A friend of mine sent me the following question:
“What sites do you use / recommend using to promote content (i.e. blogs, articles, etc.)? I’m re-tooling our business website and blog, and want to make sure I get the most effective (popular?) ones, along the lines of Technorati, Digg, etc. Your answers will help me pick the buttons I’ll use…”
I have heard this same basic question again and again as I have gone to different conferences and it’s one I think about too: how do you use all this stuff in a coherent fashion?
There are definitely some people who say “you should just do it all” and some of them even have a presence on dozens of social media sites. To me, that’s not a viable answer because most people — myself included — want to focus on their core business, not the promotional tools. It’s like someone who forgets that in addition to nice print ads, their restaurant still needs to serve a good meal. Not a good long term strategy, needless to say!
My view of things is that you need to have both a “destination” and pointers to that destination in the online world. Further, I believe that each of the major social networks (e.g., Facebook, LinkedIn, MySpace, etc.) is its own little universe and that you need to have some sort of presence on each of these where your potential customers participate. (let me explain that a bit further: if you have a restaurant, yes, you should have a presence on MySpace. If you’re a lawyer, however, LinkedIn is more likely to be your core constituency).
Your destination is where you tell the story, where you sell your product or service (gently, please), where you actually try to close the sale. My recommendation for this is a weblog (not surprisingly) where you can create search-engine friendly content and retain control of its design and presentation. I also recommend that you have a standalone blog, rather than using, say, the “notes” section on Facebook or the crude blogging tools available in MySpace.
Once you’ve created the destination content, it’s time to think about what additional sites can help you promote and gain traffic. There are two categories of these: bookmarking sites like Digg and Delicious and separate universes like Facebook and MySpace.
For the former, there’s a never-ending wrestling match between having them be valuable and having them be polluted by people trying to game the system. In particular, Digg has had a lot of growing pains in this regard and I’ve spoken with “top diggers” who candidly say that they sell their popularity: you want visibility on Digg? Pay them.
Nonetheless, if your audience is sufficiently tech savvy to know what these sites actually are, then there’s no reason not to include a few of those bookmarking buttons. I suggest you include Digg, Delicious and StumbleUpon, or use a consolidation bookmark tool or widget like Socialtwist, which I’m using on my busy Ask Dave Taylor site.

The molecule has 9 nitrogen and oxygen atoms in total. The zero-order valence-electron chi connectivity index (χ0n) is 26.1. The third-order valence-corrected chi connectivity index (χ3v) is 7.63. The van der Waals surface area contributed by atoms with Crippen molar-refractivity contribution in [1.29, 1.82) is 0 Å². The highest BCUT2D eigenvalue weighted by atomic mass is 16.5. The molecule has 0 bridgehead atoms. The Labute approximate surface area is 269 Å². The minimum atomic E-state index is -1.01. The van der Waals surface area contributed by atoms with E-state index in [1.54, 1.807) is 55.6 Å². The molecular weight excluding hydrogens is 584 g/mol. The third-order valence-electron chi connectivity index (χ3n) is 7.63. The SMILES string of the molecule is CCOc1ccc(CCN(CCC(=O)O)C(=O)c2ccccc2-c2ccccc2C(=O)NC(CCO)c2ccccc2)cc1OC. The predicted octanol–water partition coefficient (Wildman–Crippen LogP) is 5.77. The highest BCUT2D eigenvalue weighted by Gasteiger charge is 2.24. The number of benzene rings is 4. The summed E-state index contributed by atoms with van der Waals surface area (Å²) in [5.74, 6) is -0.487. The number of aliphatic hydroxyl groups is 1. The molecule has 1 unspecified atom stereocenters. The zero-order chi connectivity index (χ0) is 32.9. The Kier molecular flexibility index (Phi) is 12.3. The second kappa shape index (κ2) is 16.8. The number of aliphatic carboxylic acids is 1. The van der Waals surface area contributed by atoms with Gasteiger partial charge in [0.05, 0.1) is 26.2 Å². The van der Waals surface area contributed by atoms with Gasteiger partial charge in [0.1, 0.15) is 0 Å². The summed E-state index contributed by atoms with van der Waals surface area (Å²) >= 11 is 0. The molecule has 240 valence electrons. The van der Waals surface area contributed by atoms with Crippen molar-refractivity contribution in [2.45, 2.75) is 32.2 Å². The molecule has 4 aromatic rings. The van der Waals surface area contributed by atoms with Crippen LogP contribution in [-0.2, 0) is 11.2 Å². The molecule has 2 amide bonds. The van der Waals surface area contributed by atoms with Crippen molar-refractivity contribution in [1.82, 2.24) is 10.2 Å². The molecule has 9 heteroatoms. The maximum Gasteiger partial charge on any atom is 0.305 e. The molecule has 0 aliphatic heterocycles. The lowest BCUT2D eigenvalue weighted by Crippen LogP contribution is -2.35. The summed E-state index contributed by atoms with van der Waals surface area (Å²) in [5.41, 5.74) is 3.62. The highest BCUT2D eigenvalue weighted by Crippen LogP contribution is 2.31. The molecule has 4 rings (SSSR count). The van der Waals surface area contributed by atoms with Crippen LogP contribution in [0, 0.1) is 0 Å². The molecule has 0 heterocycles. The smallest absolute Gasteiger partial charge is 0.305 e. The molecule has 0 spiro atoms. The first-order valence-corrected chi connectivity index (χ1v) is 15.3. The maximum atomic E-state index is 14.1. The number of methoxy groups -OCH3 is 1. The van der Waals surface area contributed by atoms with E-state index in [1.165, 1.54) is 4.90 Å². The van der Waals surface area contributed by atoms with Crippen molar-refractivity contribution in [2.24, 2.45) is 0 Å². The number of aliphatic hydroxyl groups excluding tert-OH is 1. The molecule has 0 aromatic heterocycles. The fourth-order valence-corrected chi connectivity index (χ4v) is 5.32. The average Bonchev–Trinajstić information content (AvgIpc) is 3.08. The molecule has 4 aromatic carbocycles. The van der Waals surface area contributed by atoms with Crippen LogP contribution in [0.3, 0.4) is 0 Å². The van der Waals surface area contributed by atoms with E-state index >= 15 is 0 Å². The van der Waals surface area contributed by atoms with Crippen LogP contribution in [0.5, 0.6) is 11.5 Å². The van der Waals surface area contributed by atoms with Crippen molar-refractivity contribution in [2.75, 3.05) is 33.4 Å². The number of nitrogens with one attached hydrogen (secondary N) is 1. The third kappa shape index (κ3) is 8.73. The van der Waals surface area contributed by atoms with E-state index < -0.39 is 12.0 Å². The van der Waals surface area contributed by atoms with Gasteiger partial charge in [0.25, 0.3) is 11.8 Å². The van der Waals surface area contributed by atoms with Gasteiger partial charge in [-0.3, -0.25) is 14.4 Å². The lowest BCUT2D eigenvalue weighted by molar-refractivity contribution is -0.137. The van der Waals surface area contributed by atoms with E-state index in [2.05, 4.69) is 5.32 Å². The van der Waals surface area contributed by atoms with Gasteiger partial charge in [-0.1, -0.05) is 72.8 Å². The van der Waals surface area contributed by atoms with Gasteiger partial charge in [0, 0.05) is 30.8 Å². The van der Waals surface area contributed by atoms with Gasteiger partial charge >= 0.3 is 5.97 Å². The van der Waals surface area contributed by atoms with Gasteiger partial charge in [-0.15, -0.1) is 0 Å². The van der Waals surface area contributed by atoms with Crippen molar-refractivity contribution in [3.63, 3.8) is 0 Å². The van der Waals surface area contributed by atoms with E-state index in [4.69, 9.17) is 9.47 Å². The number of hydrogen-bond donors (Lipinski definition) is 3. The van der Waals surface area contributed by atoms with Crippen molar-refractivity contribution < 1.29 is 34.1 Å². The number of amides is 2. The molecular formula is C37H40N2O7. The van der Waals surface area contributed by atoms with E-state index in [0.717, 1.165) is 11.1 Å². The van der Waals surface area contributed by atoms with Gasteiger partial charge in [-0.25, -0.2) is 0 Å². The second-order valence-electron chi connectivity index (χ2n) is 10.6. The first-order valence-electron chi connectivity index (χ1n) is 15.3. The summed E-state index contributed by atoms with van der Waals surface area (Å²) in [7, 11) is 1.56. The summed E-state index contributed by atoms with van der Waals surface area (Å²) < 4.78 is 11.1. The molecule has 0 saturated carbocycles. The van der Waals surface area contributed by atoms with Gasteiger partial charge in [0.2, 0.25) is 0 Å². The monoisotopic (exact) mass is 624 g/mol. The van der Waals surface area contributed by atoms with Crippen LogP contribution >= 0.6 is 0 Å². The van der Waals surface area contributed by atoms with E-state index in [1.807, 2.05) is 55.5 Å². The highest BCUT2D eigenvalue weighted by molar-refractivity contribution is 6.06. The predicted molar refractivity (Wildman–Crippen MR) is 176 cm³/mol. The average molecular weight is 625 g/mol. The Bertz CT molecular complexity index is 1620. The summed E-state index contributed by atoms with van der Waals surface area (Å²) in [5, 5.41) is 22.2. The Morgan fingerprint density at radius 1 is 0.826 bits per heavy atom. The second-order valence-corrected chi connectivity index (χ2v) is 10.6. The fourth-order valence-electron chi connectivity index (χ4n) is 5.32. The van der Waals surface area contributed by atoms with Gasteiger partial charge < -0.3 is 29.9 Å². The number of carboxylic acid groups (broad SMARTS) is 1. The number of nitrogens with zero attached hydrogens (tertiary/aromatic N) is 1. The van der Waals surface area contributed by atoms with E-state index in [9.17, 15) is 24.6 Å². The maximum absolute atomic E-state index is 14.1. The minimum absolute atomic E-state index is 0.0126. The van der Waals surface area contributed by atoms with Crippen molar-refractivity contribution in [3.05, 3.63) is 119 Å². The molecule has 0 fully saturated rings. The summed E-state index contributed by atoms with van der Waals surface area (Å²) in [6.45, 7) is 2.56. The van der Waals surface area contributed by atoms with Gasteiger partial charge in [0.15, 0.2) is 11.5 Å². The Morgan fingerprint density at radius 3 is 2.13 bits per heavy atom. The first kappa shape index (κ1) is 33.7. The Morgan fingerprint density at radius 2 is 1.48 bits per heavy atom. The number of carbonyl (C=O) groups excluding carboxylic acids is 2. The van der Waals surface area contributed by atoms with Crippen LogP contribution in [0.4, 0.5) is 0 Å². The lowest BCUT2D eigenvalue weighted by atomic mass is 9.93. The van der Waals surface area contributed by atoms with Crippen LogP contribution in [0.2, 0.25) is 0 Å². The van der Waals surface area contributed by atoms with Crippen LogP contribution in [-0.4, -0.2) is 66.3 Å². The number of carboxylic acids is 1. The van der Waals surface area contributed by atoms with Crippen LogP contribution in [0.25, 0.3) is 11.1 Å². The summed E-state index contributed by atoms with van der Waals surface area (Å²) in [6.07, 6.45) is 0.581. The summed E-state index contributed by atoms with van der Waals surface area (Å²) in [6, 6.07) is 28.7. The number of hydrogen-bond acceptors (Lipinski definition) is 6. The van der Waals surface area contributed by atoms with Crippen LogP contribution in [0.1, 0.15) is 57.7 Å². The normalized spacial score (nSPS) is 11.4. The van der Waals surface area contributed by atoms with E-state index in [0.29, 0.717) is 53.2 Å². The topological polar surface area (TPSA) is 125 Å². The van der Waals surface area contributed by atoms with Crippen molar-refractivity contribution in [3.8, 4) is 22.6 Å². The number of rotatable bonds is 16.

Don’t go crazy and list ten or more of these. There are sooooo many me-too bookmark sites but listing too many causes confusion for readers, the old “embarrassment of riches” problem. It’s not going to gain you additional visibility.
In terms of separate universes, of the social networking sites (as opposed, as I said earlier, to bookmarking sites), I think almost everyone should have a meaningful presence on Facebook and if it’s a professional product or service, LinkedIn. If your target demographic includes the under-18 crowd then you also need to be on MySpace.
On many of these sites you can automate things so that when you post a new blog entry it shows up on these sites too (for example, see my article about How to hook your blog RSS feed to your Facebook profile) which certainly makes life easy. Automation is good.
The problem is that I don’t think that every single blog entry I write is appropriate for every social community within which I’m a participant, so my suggestion is that if you write something really good, manually promote it on the other sites too.
That’s a perfect use of Twitter, for example: not to think of Twitter as a purely promotional channel (which will fail) but rather to intersperse an occasional pointer back to your core content with your other Twitter comments. This is exactly applicable to, for example, your Facebook status updates (ditto MySpace, LinkedIn, etc).
If your material includes video, YouTube can drive traffic, and if you’ve photographs or still images, putting them up on Flickr can produce yet another traffic stream.
Finally, after this crazy long entry, I will say that my plan for promoting this particular blog entry is to mention it on Twitter with a clickable URL link included, to post the same status message on Facebook and to write a brief summary – with “read more” link – and post it to my MySpace blog area. And, hopefully, a few of you will bookmark it too, but I don’t pre-bookmark my own entries.
…and the fact that you’re reading this shows that the strategy works, at least at some level. 🙂
Btw, if we haven’t yet hooked up in these online worlds, you can find me online quickly and easily through Dave Taylor Online.
Great stuff Dave, for promoting a personal or corporate brand.
I just discovered Socialtwist myself recently.
I wrote a similar article recently, for a friend looking for a job, called “How To Raise Your Visibility on the Web” at http://tinyurl.com/5ovsxb
Hello, have you heard of mypage.com? It’s a nice website and free web app builder that you can use and it has social networking capabilities too.
I use many of them, because it keeps the game interesting and some of them are actually quit revolutionary from a design perspective, but I never think that some new social tool is going to “be my ticket”.
Just found your blog and have been happily clicking around your learning important pieces of information for my growing food blog and my imaginary life as an iPhone app developer. Thank you for your insights and great interviews!